I consider to build a website without any JavaScript/CSS.

I want it to be the most light weight a website can be ever.

  • Only HTML.
  • There won't be any images, videos, audios, embeddings, iframes or tables also.
  • Page weight won't pass 5000 characters.
  • No content management system
  • SSL certificate would be by Cpanel

Assuming that the markup would be fine, is it an SEO benefit or actually an SEO troublemaker (Google).

  • 1
    If there is anything more than plain text, I think you might find that using CSS will make it even more lightweight. One element used in many places compared to styling each block of HTML individually.
    – Steve
    Oct 24 '21 at 1:47

I'm assuming that your website must be focused entirely around static text content, like a blog. That type of website doesn't need any special treatment to be readable by web crawlers. I would expect a lightweight website like that to score great for on-page SEO metrics like page load time and (obviously) page weight. In other words, there would be nothing preventing your website from ranking well - your site's SEO would stand entirely on its content and its backlink profile.

Regarding CSS, nowadays I wouldn't recommend trying to go with zero CSS because the long line lengths can make the page unreadable, but you could always inline a small CSS library to fix the line length and create some visual space. The most succinct library I've seen is the following - one selector with three rules:

body { 
    max-width: 38rem; 
    padding: 2rem; 
    margin: auto; 

I tend to read a lot of software development blogs that are very plain in styling, and none of them seem to have trouble ranking. If you want some inspiration, check out Richard Stallman's personal site (founder of GNU and Free Software Foundation).

  • a link to Stallman's blog? ;o)
    – Steve
    Oct 24 '21 at 3:26
  • @Steve I linked it, but then changed my mind and removed it to appease the "you're linking to something very politically charged" crowd. You can find his .org site by googling his name ;) Oct 24 '21 at 3:29
  • 1
    What about appealing to the "we like politically charged" crowd ;o)
    – Steve
    Oct 24 '21 at 10:55

A simple HTML site like you are talking about in theory should do great as far as SEO goes because of how light-weight it will be. I think one problem you will run into is not using any CSS because its going to be tricky to have your site be desktop, tablet, and mobile friendly without using at least a little CSS.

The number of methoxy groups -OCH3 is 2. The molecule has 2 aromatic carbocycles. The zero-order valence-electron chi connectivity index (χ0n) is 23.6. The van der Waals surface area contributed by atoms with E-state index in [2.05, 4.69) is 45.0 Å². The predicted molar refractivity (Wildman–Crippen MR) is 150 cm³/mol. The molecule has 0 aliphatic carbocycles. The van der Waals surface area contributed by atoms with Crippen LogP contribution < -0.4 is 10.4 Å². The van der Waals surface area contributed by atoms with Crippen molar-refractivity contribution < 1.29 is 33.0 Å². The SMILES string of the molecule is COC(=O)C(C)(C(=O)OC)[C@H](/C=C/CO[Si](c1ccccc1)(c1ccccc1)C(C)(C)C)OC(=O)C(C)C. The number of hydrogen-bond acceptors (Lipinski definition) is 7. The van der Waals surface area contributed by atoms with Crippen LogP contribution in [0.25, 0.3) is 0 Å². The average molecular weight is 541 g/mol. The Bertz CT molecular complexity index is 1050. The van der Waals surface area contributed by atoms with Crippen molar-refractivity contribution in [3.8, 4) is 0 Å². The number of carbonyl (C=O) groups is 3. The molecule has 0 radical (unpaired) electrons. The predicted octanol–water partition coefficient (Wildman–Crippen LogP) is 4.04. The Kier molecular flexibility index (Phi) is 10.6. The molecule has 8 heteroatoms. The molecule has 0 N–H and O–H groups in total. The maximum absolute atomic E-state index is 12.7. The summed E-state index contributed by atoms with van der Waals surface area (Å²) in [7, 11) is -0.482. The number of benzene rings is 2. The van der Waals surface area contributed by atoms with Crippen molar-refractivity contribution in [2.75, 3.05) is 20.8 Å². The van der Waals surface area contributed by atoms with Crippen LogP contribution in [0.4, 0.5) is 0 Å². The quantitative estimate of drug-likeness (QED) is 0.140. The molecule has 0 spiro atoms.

The other issue you might have is optimization. Since you wont be using images or any other type of content you will need to make sure your HTML is written really well and has really great alt tags, naming convention, and formatting. You could use schema to help with this but then technically you would be using JS.


A website like the one you describe would have some SEO benefits, since the speed is a SEO ranking factor. This example means a single HTML document with small size (some kbytes), so you would also have only one http-request, increasing the TTFB (time to first byte). This website would have an advantage over other websites; most of the CMS (WordPress, Drupal...) have a higher TTFB because they have to process the PHP before to render it in the web browser.

However, a website like this would have a bad user experience, because it wouldn't be responsive, with an ugly design, without interactivity, what also it's bad in terms of accessibility. Since the user experience is a SEO ranking factor, this would be bad for that case.

A good idea is to have a good balance between design and the resources that you include in the website. For example, here is where the static content generators win (Jekyll, Hugo, Gatsby, VuePress, Pelikan, and so on). In this cases, you generate the website before the deployment (upload it to the server). They are in essence static HTML files, so they have a fast TTFB, they don't need to process PHP (less CPU usage), so they can also handle more concurrent visitors (at the same time).

The best for SEO is the highest speed you can get while keeping a good design for the user experience. Think always with the user.

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